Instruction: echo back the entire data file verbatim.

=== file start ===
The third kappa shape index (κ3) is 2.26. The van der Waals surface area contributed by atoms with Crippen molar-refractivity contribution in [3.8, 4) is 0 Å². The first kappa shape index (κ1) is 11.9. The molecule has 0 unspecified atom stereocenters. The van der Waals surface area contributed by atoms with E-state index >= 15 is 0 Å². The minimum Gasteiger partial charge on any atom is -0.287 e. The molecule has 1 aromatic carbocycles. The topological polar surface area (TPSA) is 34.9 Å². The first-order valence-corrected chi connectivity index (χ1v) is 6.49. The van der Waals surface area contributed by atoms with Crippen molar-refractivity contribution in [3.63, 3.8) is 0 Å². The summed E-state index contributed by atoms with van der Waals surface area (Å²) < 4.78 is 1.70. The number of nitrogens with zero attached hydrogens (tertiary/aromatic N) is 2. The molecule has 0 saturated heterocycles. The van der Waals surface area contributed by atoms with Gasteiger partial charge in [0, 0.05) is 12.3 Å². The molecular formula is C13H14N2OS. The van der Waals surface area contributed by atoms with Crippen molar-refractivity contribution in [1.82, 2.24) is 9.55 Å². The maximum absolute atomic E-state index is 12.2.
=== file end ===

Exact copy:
The third kappa shape index (κ3) is 2.26. The van der Waals surface area contributed by atoms with Crippen molar-refractivity contribution in [3.8, 4) is 0 Å². The first kappa shape index (κ1) is 11.9. The molecule has 0 unspecified atom stereocenters. The van der Waals surface area contributed by atoms with E-state index >= 15 is 0 Å². The minimum Gasteiger partial charge on any atom is -0.287 e. The molecule has 1 aromatic carbocycles. The topological polar surface area (TPSA) is 34.9 Å². The first-order valence-corrected chi connectivity index (χ1v) is 6.49. The van der Waals surface area contributed by atoms with Crippen molar-refractivity contribution in [3.63, 3.8) is 0 Å². The summed E-state index contributed by atoms with van der Waals surface area (Å²) < 4.78 is 1.70. The number of nitrogens with zero attached hydrogens (tertiary/aromatic N) is 2. The molecule has 0 saturated heterocycles. The van der Waals surface area contributed by atoms with Gasteiger partial charge in [0, 0.05) is 12.3 Å². The molecular formula is C13H14N2OS. The van der Waals surface area contributed by atoms with Crippen molar-refractivity contribution in [1.82, 2.24) is 9.55 Å². The maximum absolute atomic E-state index is 12.2.